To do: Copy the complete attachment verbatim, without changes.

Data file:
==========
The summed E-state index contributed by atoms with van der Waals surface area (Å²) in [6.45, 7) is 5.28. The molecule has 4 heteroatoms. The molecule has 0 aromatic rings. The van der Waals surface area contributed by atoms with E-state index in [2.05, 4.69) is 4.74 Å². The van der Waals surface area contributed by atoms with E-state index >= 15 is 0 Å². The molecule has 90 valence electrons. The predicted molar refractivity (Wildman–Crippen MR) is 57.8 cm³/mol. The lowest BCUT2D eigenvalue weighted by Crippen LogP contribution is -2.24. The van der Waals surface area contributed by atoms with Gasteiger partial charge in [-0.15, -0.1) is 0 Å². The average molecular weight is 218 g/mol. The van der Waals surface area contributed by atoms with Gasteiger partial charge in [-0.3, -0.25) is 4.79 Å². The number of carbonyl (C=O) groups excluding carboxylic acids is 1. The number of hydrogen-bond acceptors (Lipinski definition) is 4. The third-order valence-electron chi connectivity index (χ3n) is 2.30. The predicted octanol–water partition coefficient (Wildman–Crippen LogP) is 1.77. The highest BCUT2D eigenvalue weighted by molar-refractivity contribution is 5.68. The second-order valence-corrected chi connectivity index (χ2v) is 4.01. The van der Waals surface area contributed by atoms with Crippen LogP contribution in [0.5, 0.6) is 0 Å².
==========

The summed E-state index contributed by atoms with van der Waals surface area (Å²) in [6.45, 7) is 5.28. The molecule has 4 heteroatoms. The molecule has 0 aromatic rings. The van der Waals surface area contributed by atoms with E-state index in [2.05, 4.69) is 4.74 Å². The van der Waals surface area contributed by atoms with E-state index >= 15 is 0 Å². The molecule has 90 valence electrons. The predicted molar refractivity (Wildman–Crippen MR) is 57.8 cm³/mol. The lowest BCUT2D eigenvalue weighted by Crippen LogP contribution is -2.24. The van der Waals surface area contributed by atoms with Gasteiger partial charge in [-0.15, -0.1) is 0 Å². The average molecular weight is 218 g/mol. The van der Waals surface area contributed by atoms with Gasteiger partial charge in [-0.3, -0.25) is 4.79 Å². The number of carbonyl (C=O) groups excluding carboxylic acids is 1. The number of hydrogen-bond acceptors (Lipinski definition) is 4. The third-order valence-electron chi connectivity index (χ3n) is 2.30. The predicted octanol–water partition coefficient (Wildman–Crippen LogP) is 1.77. The highest BCUT2D eigenvalue weighted by molar-refractivity contribution is 5.68. The second-order valence-corrected chi connectivity index (χ2v) is 4.01. The van der Waals surface area contributed by atoms with Crippen LogP contribution in [0.5, 0.6) is 0 Å².